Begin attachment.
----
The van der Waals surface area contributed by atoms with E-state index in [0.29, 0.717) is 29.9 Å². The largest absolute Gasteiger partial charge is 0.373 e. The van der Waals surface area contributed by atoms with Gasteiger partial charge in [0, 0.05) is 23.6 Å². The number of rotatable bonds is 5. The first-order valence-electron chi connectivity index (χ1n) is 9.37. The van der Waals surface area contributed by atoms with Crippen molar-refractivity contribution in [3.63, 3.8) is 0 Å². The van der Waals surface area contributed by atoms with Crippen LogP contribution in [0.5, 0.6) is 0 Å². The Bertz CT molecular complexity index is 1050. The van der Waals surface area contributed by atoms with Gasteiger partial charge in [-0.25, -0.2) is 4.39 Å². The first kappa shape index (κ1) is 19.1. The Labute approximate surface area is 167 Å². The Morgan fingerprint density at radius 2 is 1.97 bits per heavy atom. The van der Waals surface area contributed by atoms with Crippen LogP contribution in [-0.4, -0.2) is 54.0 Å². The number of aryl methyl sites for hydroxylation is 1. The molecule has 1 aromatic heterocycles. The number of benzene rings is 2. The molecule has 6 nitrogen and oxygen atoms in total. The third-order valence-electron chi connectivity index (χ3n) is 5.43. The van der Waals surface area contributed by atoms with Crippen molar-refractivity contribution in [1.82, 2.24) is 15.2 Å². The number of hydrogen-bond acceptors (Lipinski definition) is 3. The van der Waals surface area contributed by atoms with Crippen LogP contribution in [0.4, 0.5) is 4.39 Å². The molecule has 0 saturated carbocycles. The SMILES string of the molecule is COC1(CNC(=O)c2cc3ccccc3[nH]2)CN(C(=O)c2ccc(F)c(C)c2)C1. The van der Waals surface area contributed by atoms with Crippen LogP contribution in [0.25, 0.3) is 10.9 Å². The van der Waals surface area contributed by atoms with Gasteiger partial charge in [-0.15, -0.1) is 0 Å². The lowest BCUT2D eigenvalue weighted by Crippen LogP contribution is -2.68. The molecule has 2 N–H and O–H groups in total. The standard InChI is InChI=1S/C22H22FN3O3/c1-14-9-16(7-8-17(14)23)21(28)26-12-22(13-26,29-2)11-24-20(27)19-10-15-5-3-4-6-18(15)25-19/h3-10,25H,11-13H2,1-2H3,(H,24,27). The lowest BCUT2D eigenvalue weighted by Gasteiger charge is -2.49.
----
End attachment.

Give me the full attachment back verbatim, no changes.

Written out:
The van der Waals surface area contributed by atoms with E-state index in [0.29, 0.717) is 29.9 Å². The largest absolute Gasteiger partial charge is 0.373 e. The van der Waals surface area contributed by atoms with Gasteiger partial charge in [0, 0.05) is 23.6 Å². The number of rotatable bonds is 5. The first-order valence-electron chi connectivity index (χ1n) is 9.37. The van der Waals surface area contributed by atoms with Crippen molar-refractivity contribution in [3.63, 3.8) is 0 Å². The van der Waals surface area contributed by atoms with Crippen LogP contribution in [0.5, 0.6) is 0 Å². The Bertz CT molecular complexity index is 1050. The van der Waals surface area contributed by atoms with Gasteiger partial charge in [-0.25, -0.2) is 4.39 Å². The first kappa shape index (κ1) is 19.1. The Labute approximate surface area is 167 Å². The Morgan fingerprint density at radius 2 is 1.97 bits per heavy atom. The van der Waals surface area contributed by atoms with Crippen LogP contribution in [-0.4, -0.2) is 54.0 Å². The number of aryl methyl sites for hydroxylation is 1. The molecule has 1 aromatic heterocycles. The number of benzene rings is 2. The molecule has 6 nitrogen and oxygen atoms in total. The third-order valence-electron chi connectivity index (χ3n) is 5.43. The van der Waals surface area contributed by atoms with Crippen molar-refractivity contribution in [1.82, 2.24) is 15.2 Å². The number of hydrogen-bond acceptors (Lipinski definition) is 3. The van der Waals surface area contributed by atoms with Crippen LogP contribution in [0.4, 0.5) is 4.39 Å². The molecule has 0 saturated carbocycles. The SMILES string of the molecule is COC1(CNC(=O)c2cc3ccccc3[nH]2)CN(C(=O)c2ccc(F)c(C)c2)C1. The van der Waals surface area contributed by atoms with Crippen LogP contribution in [0.25, 0.3) is 10.9 Å². The van der Waals surface area contributed by atoms with Gasteiger partial charge in [-0.15, -0.1) is 0 Å². The lowest BCUT2D eigenvalue weighted by Crippen LogP contribution is -2.68. The molecule has 2 N–H and O–H groups in total. The standard InChI is InChI=1S/C22H22FN3O3/c1-14-9-16(7-8-17(14)23)21(28)26-12-22(13-26,29-2)11-24-20(27)19-10-15-5-3-4-6-18(15)25-19/h3-10,25H,11-13H2,1-2H3,(H,24,27). The lowest BCUT2D eigenvalue weighted by Gasteiger charge is -2.49.